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Girls and Gangs
When people think of gangs and gangsters, they often think of young males. While females may be part of gang culture, they are often viewed as being in the periphery. In many ways, this view of female gang membership is correct. For example, females that are affiliated with gangs have oftentimes been reduced to sexual objections, being used for the gratification of gang members, as a way to lure new recruits (Firmin 2009, p. 15). Furthermore, female sexuality has traditionally been seen as a way to ensnare rival gang members, so that female gang members and females associated with gangs have often acted as spies infiltrating rival gang networks (Aabbad 2012, p.272). However, the traditional view of girls as sexual accessories and playthings for gang members does not reflect the reality of the modern-day gang situation. While women still face significant marginalization and sexual violence within the context of the street gang, gang expectations have also expanded to encompass and embrace a larger role for women within the structure of the gang. For example, there is evidence that, in some gangs, girls are participating in hard-core crimes such as robbery, rape, and murder (Young 2009, p. 225). In fact, the escalation of female violence in the gang setting cannot be ignored. However, the increase in female violence is not proportionate with the increase in female gang membership, suggesting that girls and women are drawn to gangs, not only due to criminality, but also for myriad other social reasons. For girls from depressed or dangerous areas, gang membership not only comes with significant risks, but also with significant potential benefits (Batchelor 2009, p. 413). In many ways, girls in gangs experience the same expansion of familial camaraderie as boys in gangs, which can be essential to survival in rough neighborhoods or if a girl lacks an adequate family structure. Despite the risks inherent with engaging in a criminal organization, the fact that gangs can offer some benefits to their members helps explain the growing population of people joining gangs in areas that had traditionally resisted gang affiliation, such as South Wales (Maher 2009, p. 180). Taken as a whole, this information indicates that the nature of gang membership is changing for girls and for boys. Girls are taking more active roles in gangs, which means that they are engaging in more overt and violent criminal activity. However, many girls in or affiliated with gangs are still treated as sexual chattel, to be used by gang members and as tools for recruitment and training. As a result, women who are affiliated with gangs are exposed to a high risk of violence, particularly sexual violence. In order to understand why these young women would accept the risks that are inherent with gang membership, it is critical that researchers understand the benefits, or at least the perceived benefits, to the girls from such membership.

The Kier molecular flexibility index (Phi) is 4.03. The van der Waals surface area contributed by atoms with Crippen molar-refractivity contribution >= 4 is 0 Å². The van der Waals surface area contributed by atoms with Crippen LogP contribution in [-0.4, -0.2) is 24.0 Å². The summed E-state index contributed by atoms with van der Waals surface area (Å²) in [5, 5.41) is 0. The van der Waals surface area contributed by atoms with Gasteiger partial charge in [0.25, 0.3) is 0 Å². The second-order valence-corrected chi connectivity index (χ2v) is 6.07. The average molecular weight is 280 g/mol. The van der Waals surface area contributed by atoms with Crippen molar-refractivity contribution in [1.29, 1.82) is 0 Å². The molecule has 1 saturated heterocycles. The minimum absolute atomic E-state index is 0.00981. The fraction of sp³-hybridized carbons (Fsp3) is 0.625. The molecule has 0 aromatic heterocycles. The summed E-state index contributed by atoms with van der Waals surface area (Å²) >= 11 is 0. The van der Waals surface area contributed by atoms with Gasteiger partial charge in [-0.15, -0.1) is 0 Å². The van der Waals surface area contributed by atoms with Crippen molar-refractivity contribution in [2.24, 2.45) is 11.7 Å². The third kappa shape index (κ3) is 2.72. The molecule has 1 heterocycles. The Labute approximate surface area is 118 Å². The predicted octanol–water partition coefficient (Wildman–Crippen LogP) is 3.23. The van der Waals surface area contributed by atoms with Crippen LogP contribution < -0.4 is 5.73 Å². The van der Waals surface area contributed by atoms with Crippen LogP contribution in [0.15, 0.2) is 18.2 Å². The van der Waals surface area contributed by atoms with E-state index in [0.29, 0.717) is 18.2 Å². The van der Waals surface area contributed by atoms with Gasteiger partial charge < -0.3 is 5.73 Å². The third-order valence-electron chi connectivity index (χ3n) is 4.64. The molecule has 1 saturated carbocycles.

I have found Google Scholar to be the most comprehensive internet library search service because of its ability to search multiple databases in a single search. Therefore, I chose Google Scholar to conduct this search. I went to www.scholar.google.com and entered my search terms. Having chosen girls and gangs as my topic, and interested in recent scholarship that focused on the United Kingdom, I typed "girls and gangs UK" into my search bar. Then, I limited my time frame, limiting myself to research that had been published in the period between 2009-2015. I included both articles and books in the search results, knowing that book chapters can sometimes reveal significant leads for peer reviewed articles. The search returned 11,700 results. Had I been using a smaller database, such a large number of results would have been unwieldy. However, I find that Google Scholar does an adequate job of sorting articles by relevancy. By looking over the first four pages of results, I was able to locate six articles that I believed would be helpful to my research question. More importantly, I found links and references to background books and articles that could not only provide insight into girls in gangs in the modern United Kingdom, but also more generalized knowledge about gangs and Europe.